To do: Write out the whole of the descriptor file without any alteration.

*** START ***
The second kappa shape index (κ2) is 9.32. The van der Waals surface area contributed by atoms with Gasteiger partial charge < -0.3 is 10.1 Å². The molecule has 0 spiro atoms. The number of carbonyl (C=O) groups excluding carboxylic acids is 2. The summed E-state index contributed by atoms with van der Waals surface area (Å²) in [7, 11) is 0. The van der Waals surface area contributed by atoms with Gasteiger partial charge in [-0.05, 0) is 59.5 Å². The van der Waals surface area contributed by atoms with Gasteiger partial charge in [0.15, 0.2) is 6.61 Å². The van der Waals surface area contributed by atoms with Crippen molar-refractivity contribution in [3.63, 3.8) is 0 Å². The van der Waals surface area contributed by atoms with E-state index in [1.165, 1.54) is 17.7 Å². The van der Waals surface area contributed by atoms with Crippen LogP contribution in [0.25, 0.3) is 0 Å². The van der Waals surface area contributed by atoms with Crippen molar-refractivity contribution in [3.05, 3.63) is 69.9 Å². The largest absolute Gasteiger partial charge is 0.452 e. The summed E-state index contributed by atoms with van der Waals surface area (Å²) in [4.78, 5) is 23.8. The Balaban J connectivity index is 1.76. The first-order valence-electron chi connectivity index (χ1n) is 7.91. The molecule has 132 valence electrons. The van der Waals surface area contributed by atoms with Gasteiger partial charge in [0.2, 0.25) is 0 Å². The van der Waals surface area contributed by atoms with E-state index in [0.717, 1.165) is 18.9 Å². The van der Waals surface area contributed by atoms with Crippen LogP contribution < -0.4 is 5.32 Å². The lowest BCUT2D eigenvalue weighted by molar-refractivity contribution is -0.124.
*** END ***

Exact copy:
The second kappa shape index (κ2) is 9.32. The van der Waals surface area contributed by atoms with Gasteiger partial charge < -0.3 is 10.1 Å². The molecule has 0 spiro atoms. The number of carbonyl (C=O) groups excluding carboxylic acids is 2. The summed E-state index contributed by atoms with van der Waals surface area (Å²) in [7, 11) is 0. The van der Waals surface area contributed by atoms with Gasteiger partial charge in [-0.05, 0) is 59.5 Å². The van der Waals surface area contributed by atoms with Gasteiger partial charge in [0.15, 0.2) is 6.61 Å². The van der Waals surface area contributed by atoms with Crippen molar-refractivity contribution in [3.63, 3.8) is 0 Å². The van der Waals surface area contributed by atoms with E-state index in [1.165, 1.54) is 17.7 Å². The van der Waals surface area contributed by atoms with Crippen LogP contribution in [0.25, 0.3) is 0 Å². The van der Waals surface area contributed by atoms with Crippen molar-refractivity contribution in [3.05, 3.63) is 69.9 Å². The largest absolute Gasteiger partial charge is 0.452 e. The summed E-state index contributed by atoms with van der Waals surface area (Å²) in [4.78, 5) is 23.8. The Balaban J connectivity index is 1.76. The first-order valence-electron chi connectivity index (χ1n) is 7.91. The molecule has 132 valence electrons. The van der Waals surface area contributed by atoms with Gasteiger partial charge in [0.2, 0.25) is 0 Å². The van der Waals surface area contributed by atoms with E-state index in [0.717, 1.165) is 18.9 Å². The van der Waals surface area contributed by atoms with Crippen LogP contribution < -0.4 is 5.32 Å². The lowest BCUT2D eigenvalue weighted by molar-refractivity contribution is -0.124.